Ayalon: Interim accord more likely than final status deal

Deputy FM says Palestinian approach to final status talks could lead to "an escalation that could destabilize the entire region."

November 6, 2010 17:08
2 minute read.
Danny Ayalon

Danny Ayalon 311. (photo credit: Ariel Jerozolimski/The Jerusalem Post)

Deputy Foreign Minister Danny Ayalon on Saturday declared it was time for Israel to write off attempts to reach a final-status peace agreement with the Palestinians and instead seek a long-term interim agreement.  Ayalon's comments mirrored those made by Israel Beiteinu leader, Foreign Minister Avigdor Leiberman during a speech to the UN General Assembly at the end of September after the cessation of the government's unilateral 10-month settlement building moratorium.

Ayalon made his comments at a Saturday event held in Petah Tikva, saying that the agreement with the Palestinians on core issues seemed unlikely and calling upon them to consider an interim agreement in both nations' interests.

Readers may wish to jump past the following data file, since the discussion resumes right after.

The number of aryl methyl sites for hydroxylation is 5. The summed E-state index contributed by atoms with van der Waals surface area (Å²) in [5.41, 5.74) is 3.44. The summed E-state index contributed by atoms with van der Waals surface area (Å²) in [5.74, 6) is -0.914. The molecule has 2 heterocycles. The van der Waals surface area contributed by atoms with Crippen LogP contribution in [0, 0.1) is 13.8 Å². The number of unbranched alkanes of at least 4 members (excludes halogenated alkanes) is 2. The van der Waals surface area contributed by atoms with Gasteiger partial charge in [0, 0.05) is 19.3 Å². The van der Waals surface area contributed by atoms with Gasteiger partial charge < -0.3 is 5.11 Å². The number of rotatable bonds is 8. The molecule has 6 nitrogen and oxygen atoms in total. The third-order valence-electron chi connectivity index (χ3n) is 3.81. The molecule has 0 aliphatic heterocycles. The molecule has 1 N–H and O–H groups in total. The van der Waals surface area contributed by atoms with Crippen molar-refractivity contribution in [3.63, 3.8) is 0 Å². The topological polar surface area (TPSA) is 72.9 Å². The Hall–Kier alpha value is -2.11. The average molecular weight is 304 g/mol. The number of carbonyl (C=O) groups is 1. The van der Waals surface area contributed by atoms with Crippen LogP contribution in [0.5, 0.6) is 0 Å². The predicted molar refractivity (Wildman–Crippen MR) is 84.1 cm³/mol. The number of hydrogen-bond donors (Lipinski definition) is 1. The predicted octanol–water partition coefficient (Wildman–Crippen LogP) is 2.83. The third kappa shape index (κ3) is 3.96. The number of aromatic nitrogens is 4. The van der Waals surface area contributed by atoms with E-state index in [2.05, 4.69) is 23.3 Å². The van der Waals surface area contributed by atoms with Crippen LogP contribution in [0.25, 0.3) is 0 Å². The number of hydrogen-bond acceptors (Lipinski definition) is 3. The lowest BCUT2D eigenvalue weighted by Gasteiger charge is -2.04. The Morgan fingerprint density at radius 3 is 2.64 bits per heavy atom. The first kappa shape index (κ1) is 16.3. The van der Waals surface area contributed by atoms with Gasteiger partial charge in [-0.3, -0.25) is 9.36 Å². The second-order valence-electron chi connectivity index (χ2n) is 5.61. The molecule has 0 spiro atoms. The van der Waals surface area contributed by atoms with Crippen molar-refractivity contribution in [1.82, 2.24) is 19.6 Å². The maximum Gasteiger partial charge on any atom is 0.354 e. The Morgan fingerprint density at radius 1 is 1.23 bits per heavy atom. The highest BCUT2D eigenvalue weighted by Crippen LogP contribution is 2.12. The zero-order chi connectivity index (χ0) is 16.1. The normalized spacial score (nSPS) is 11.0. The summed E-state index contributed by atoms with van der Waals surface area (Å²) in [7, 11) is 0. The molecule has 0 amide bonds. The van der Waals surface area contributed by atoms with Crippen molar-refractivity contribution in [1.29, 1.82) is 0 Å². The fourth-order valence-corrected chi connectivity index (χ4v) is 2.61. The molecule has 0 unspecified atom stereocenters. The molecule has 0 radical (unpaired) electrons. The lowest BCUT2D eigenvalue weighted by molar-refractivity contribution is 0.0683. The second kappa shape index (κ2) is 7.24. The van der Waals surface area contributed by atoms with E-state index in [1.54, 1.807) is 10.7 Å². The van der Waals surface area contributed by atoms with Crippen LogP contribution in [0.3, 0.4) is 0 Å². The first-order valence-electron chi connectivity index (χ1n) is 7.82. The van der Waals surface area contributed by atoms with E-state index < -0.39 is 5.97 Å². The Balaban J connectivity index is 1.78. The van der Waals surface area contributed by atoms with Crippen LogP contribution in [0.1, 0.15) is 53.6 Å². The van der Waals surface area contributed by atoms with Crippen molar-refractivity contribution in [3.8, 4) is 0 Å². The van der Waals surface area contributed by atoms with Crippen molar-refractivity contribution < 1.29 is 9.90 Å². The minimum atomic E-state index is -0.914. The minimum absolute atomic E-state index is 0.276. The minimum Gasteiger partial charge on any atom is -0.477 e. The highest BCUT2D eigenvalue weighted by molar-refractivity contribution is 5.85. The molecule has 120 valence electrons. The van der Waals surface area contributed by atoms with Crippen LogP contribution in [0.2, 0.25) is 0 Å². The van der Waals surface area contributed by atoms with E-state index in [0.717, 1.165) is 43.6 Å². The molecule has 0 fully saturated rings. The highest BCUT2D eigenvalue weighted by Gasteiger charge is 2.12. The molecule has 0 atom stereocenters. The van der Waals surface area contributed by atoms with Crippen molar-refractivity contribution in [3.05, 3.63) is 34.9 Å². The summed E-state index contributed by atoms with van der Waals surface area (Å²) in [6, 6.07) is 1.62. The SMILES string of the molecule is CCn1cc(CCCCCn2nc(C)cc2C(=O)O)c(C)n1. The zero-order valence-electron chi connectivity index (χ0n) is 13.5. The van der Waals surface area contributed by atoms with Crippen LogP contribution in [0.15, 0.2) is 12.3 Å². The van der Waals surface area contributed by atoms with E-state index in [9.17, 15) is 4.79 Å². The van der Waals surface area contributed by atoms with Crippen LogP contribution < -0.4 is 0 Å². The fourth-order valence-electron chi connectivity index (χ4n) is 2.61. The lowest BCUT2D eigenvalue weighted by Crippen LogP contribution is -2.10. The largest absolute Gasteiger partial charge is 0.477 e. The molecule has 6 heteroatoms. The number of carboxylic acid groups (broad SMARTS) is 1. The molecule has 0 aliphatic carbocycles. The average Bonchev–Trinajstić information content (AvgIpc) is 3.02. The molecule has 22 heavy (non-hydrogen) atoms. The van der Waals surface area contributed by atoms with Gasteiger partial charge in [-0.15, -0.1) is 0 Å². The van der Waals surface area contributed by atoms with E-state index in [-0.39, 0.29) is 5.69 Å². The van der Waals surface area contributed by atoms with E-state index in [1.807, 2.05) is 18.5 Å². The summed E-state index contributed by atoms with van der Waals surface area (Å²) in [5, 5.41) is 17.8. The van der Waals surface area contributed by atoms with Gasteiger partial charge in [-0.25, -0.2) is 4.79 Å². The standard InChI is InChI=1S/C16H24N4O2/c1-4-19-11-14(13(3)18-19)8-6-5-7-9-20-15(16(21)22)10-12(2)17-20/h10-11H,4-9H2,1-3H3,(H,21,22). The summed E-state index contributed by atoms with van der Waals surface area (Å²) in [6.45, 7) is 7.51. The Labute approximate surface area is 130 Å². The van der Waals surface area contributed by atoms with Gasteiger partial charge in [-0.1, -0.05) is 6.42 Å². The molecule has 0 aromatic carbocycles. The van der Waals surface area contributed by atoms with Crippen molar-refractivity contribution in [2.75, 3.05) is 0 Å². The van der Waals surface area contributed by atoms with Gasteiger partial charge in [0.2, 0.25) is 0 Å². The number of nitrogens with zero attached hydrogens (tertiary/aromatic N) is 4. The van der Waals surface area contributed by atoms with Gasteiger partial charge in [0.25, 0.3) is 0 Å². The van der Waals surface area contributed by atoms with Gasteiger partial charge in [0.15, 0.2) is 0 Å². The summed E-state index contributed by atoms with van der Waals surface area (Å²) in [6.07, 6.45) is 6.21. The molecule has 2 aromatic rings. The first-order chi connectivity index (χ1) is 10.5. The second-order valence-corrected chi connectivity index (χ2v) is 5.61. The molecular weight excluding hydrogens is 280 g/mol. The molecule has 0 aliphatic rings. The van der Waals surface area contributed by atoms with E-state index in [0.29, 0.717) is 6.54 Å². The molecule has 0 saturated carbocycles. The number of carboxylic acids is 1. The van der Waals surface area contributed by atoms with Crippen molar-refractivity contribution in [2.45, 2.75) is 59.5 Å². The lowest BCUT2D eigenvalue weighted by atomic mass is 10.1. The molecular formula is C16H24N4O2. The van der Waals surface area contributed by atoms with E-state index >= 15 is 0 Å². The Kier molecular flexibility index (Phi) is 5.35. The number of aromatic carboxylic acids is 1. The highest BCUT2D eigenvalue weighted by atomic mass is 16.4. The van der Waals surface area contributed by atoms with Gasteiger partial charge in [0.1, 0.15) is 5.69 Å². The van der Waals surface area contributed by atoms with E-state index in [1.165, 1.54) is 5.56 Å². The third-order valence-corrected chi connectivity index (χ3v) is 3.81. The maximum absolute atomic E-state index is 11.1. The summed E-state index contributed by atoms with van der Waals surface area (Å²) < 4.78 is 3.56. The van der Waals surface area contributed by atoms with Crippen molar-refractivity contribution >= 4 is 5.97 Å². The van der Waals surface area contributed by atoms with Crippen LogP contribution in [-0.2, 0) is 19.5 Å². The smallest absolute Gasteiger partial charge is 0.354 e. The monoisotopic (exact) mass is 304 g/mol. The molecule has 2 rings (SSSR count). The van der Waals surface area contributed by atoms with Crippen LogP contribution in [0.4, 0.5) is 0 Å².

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"The Palestinian approach to an agreement is a destructive escalation that could destabilize the entire region," said Ayalon.

During his September speech in front of the UN General Assembly, Lieberman called for a “two-staged” solution to the Israeli-Palestinian conflict that “could take a few decades,” and said a final status agreement would entail “not land-for-peace, but rather, exchange of populated territory.”

He said a “long-term intermediate agreement” prior to final status agreements would most likely be necessary as a first component of a “two-staged” solution.

An intermediate agreement, Lieberman said, would be motivated from the “need to raise an entire new generation that will have mutual trust and will not be influenced by incitement and extremist messages.” Lieberman added that creating such an emotionally conducive climate “could take a few decades.”

Lieberman stressed that he was not advocating population transfer as part of a final status agreement, but rather, stating that “moving borders to better reflect demographic realities” would be part of an effort to recognize and address the deep-seated friction between the two nations.

Citing examples in East Timor, as well as the former Yugoslavia and Czechoslovakia, Lieberman said “where effective separation has been achieved, conflict has either been avoided or has been dramatically reduced or resolved.”

No comments by the Prime Minister's Office in response to Ayalon remarks were available at the time of this report, as they occurred over the Jewish Sabbath.

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